USA v. Wyatt Henderson
[DO NOT PUBLISH]
IN THE UNITED STATES COURT OF APPEALS FOR THE ELEVENTH CIRCUIT ________________________ No. 06-12816 Non-Argument Calendar ________________________
FILED .U .S. COURT OF APPEALS
ELEVENTH CIRCUIT DECEMBER 22, 2006 THOMAS K. KAHN CLERK
D. C. Docket No. 03-00065-CR-FTM-29-SPC UNITED STATES OF AMERICA,
Plaintiff-Appellee, versus WYATT HENDERSON, Defendant-Appellant. ________________________ Appeal from the United States District Court for the Middle District of Florida _________________________
(December 22, 2006)
Before DUBINA, CARNES and BARKETT, Circuit Judges. PER CURIAM: Wyatt Henderson appeals his 27-month concurrent sentences imposed after
resentencing.1 Henderson claims that the district court plainly erred by failing to obtain an updated presentence investigation report ("PSI") upon resentencing, and erred in failing to award a downward departure or variance. As a preliminary matter, we first address the government's assertion that Henderson's arguments regarding the need for an updated PSI with the firearmenhancement references excised, should not be reviewed at all because he invited the district court during resentencing to rely on the original PSI. "The doctrine of invited error is implicated when a party induces or invites the district court into making an error. Where a party invites error, [we are] precluded from reviewing that error on appeal." United States v. Harris, 443 F.3d 822, 823-24 (11th Cir. 2006) (quotations and citations omitted). In Harris, the district court clearly violated Rule 32 by failing to indicate that the record allowed it to sentence the defendant without a PSI. Id. at 824. Nonetheless, we did not review the defendant's Rule 32 argument on appeal that the district court could not sentence him without a PSI because "Harris'[s] counsel waived the PSI [by stating that Harris was willing to proceed without a PSI] and that waiver invited any error that may have arisen[.]" Id.
We previously vacated Henderson's original sentence and remanded for resentencing in line with United States v. Booker, 543 U.S. 220, 125 S.Ct. 738, 160 L.Ed.2d 621 (2005). See United States v. Henderson, 409 F.3d 1293, 1306-08 (11th Cir. 2005), cert. denied, 126 S.Ct. 1331 (2006). 2
Here, however, unlike the situation in Harris, 443 F.3d at 823, Henderson never waived the PSI, and maintained his objections to it by referencing his sentencing memoranda in his supplemental letter submitted before resentencing. Although he stated that he had no objections to the factual statements in the PSI, he qualified this statement with, "None other than the ones that have previously been argued. Now in light of your new ruling, we stand by that." Thus, this situation is not analogous to the error invited in Harris by the explicit waiver of a PSI. Accordingly, Henderson's argument is not precluded from review. Because Henderson did not object below to the use of the original PSI, we review his arguments on appeal for plain error. See United States v. Rodriguez, 398 F.3d 1291, 1298 (11th Cir.), cert. denied, 545 U.S. 1127 (2005); see also United States v. Schulte, 264 F.3d 656, 662 (6th Cir. 2001) (persuasive authority) (reviewing for plain error the appellant's argument, made for the first time on appeal, that the district court erred by failing to obtain an updated PSI for resentencing). To prove plain error, a party must show that there is: "(1) error, (2) that is plain, and (3) that affects substantial rights" at which point "an appellate court may then exercise its discretion to notice a forfeited error, but only if (4) the error seriously affects the fairness, integrity, or public reputation of judicial proceedings." Rodriguez, 398 F.3d at 1298 (quotations and citation omitted).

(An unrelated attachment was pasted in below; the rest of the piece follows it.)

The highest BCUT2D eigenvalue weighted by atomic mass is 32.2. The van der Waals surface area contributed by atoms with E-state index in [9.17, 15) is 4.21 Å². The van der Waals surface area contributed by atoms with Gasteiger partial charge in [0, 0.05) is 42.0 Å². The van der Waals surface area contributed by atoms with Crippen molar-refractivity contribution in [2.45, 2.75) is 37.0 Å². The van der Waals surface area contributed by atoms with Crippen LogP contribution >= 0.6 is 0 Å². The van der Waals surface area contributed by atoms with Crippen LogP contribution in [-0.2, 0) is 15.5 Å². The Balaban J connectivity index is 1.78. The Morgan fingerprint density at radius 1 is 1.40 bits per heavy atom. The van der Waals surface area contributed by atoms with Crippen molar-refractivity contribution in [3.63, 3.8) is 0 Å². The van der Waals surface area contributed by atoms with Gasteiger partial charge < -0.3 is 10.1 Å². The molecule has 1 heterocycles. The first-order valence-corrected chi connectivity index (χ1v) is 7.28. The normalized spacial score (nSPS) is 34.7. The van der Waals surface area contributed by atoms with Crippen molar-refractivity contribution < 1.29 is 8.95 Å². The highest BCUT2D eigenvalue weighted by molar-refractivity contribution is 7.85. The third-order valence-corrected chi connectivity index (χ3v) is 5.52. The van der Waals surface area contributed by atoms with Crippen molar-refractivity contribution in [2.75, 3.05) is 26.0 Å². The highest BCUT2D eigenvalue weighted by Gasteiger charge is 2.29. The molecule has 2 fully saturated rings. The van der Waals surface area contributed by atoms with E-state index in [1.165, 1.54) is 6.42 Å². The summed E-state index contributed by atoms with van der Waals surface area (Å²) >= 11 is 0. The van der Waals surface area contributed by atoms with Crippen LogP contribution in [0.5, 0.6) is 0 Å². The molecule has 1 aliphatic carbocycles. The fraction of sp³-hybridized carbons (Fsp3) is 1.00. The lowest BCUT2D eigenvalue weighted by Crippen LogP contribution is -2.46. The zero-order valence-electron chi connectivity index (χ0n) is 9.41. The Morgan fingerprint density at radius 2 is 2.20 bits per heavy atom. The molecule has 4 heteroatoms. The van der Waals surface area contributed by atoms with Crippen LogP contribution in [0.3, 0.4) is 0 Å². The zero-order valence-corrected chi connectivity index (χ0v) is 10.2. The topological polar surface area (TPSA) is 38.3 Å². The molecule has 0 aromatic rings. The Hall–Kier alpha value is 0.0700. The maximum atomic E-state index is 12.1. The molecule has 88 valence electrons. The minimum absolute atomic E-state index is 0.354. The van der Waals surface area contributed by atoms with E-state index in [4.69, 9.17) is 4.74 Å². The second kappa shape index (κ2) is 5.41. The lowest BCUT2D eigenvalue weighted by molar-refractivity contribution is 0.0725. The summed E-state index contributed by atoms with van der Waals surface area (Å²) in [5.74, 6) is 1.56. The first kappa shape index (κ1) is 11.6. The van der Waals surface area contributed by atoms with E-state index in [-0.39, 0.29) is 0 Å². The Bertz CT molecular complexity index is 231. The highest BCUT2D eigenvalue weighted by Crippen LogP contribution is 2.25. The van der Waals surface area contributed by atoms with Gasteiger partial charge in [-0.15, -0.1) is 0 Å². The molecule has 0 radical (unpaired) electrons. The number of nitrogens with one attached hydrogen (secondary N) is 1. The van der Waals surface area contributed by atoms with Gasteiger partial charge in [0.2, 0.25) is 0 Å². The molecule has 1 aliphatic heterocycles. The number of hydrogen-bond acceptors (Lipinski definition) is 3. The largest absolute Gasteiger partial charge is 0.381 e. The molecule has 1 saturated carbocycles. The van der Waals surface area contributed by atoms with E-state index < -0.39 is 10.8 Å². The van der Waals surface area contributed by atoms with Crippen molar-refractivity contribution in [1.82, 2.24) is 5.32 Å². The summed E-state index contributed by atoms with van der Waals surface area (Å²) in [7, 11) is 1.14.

Under plain-error analysis, when no relevant case law exists, the error, if any, cannot be considered plain or obvious. United States v. LeCroy, 441 F.3d 914, 930-31 (11th Cir. 2006). Henderson cannot prove that the district court committed error, plain or otherwise, by failing to obtain an updated PSI upon resentencing. Henderson's supplemental letter to his sentencing memorandum and the resentencing hearing transcript demonstrate that he had ample opportunity to inform the court of his good conduct during the two years preceding resentencing. Additionally, there is no requirement under Rule 32 that the court remove or resolve contested matters that do not affect the defendant's sentence, but rather only affect the severity rating by the Bureau of Prisons ("BOP"). See Bayless v. United States, 14 F.3d 410, 41112 (8th Cir. 1994) (persuasive authority holding that a district court need not resolve disputed matters so long as those matters do not affect the sentence itself, and only affect the "offense severity rating on the parole guideline worksheet"); see also Fed.R.Crim.P. 32, 2002 advisory committee's notes ("To avoid unduly burdening the court, the Committee elected not to require resolution of objections that go only to service of sentence."). Indeed, Rule 32 assumes that the PSI will contain disputed matters, and allows the district court to articulate how it will weigh that information. See